And yet, the science around early childhood development is clear. During your child’s earliest years, their brain makes one million neural connections every single second. These first three to five years especially are an opportunity to develop a child’s neurological framework for lifelong learning. Given their hectic daily schedules, are parents supposed to make extra time for “brain-building”?

Vroom, an early learning and brain development initiative, starts from a very simple principle: Parents already have what it takes to be brain-builders. They don’t need extra time, special toys or books to play a proactive role in their child’s early brain development.

About Vroom

Vroom was developed through years of consulting with early learning and brain development experts, parents, and caregivers. Science tells us that children’s first three to five years are crucial to developing a foundation for future learning. Even when babies cannot speak, they are looking, listening, and forming important neural connections. In fact, when we interact with children in this time period, a million neurons fire at once as they observe and listen to their environment.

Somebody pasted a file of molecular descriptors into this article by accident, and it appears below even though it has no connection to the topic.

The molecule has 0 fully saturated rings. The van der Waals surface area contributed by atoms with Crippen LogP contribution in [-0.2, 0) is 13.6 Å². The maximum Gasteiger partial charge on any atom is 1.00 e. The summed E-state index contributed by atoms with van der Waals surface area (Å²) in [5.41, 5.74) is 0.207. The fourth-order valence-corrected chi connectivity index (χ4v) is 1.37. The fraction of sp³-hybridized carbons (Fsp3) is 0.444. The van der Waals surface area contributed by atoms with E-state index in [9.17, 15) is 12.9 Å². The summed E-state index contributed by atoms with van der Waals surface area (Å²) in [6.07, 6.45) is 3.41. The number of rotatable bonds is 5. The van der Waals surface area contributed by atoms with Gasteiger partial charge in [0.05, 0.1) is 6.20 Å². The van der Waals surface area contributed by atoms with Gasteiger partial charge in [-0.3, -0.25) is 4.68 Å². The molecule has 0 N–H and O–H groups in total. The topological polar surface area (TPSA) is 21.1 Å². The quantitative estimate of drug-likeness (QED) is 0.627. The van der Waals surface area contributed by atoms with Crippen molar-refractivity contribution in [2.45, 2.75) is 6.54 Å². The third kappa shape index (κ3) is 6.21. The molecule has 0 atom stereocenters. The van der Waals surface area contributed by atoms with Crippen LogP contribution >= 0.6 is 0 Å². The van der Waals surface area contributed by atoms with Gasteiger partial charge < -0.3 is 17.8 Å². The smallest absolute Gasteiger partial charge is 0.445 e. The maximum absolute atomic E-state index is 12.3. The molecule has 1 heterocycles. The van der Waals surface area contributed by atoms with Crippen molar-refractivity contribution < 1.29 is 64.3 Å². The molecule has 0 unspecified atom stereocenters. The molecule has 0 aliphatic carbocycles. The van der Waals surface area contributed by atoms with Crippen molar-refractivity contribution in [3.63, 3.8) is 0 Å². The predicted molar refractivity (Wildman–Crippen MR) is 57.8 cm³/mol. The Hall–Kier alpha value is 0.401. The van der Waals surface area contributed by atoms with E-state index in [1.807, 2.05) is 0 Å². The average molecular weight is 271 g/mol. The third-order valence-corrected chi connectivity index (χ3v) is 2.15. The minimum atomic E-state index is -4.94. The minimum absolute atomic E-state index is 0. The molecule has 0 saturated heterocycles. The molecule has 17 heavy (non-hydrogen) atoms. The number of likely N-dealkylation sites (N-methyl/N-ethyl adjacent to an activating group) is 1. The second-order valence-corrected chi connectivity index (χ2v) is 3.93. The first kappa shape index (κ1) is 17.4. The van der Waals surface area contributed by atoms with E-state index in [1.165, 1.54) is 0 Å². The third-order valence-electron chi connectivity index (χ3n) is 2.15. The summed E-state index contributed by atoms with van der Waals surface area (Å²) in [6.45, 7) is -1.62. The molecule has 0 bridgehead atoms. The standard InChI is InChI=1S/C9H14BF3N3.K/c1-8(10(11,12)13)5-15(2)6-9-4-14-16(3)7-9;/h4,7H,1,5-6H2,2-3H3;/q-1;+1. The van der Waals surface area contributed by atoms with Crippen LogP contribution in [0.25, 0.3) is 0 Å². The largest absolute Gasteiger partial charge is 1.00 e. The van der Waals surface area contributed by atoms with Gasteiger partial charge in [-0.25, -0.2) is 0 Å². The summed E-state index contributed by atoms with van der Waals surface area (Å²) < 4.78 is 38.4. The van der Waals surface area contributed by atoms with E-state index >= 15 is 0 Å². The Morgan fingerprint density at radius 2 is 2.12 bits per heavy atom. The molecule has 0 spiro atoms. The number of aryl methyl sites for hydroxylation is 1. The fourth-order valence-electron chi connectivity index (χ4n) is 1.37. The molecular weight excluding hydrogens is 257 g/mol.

Vroom’s early goal was to determine how to best support early learning and development by fostering the types of parent/child interactions that help build brain architecture and help ensure that children will have strong and resilient brains. Vroom applies the science, translating complex early learning and development research findings into free tools, tips, and activities that are simple enough to fit into daily routines and are right at parents’ fingertips.

Vroom Tip 1

The simple activity of washing hands in the bathroom is enhanced by a Vroom tip posted on the wall to the right of the sink.